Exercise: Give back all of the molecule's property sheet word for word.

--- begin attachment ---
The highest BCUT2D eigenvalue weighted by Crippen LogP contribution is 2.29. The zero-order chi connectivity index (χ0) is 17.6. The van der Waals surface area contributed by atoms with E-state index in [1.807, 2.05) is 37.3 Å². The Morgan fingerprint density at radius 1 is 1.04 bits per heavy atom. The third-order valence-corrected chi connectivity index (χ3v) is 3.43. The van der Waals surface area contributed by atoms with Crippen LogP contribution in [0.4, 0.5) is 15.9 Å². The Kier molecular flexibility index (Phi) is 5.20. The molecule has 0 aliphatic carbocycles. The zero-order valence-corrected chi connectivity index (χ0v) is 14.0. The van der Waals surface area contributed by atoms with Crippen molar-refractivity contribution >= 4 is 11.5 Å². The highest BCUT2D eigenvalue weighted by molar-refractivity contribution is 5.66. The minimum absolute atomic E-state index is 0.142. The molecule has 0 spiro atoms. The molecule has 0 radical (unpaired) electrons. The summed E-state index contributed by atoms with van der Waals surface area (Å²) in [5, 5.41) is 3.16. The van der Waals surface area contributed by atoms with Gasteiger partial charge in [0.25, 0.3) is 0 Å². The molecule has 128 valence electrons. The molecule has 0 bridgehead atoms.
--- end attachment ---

The highest BCUT2D eigenvalue weighted by Crippen LogP contribution is 2.29. The zero-order chi connectivity index (χ0) is 17.6. The van der Waals surface area contributed by atoms with E-state index in [1.807, 2.05) is 37.3 Å². The Morgan fingerprint density at radius 1 is 1.04 bits per heavy atom. The third-order valence-corrected chi connectivity index (χ3v) is 3.43. The van der Waals surface area contributed by atoms with Crippen LogP contribution in [0.4, 0.5) is 15.9 Å². The Kier molecular flexibility index (Phi) is 5.20. The molecule has 0 aliphatic carbocycles. The zero-order valence-corrected chi connectivity index (χ0v) is 14.0. The van der Waals surface area contributed by atoms with Crippen molar-refractivity contribution >= 4 is 11.5 Å². The highest BCUT2D eigenvalue weighted by molar-refractivity contribution is 5.66. The minimum absolute atomic E-state index is 0.142. The molecule has 0 spiro atoms. The molecule has 0 radical (unpaired) electrons. The summed E-state index contributed by atoms with van der Waals surface area (Å²) in [5, 5.41) is 3.16. The van der Waals surface area contributed by atoms with Gasteiger partial charge in [0.25, 0.3) is 0 Å². The molecule has 128 valence electrons. The molecule has 0 bridgehead atoms.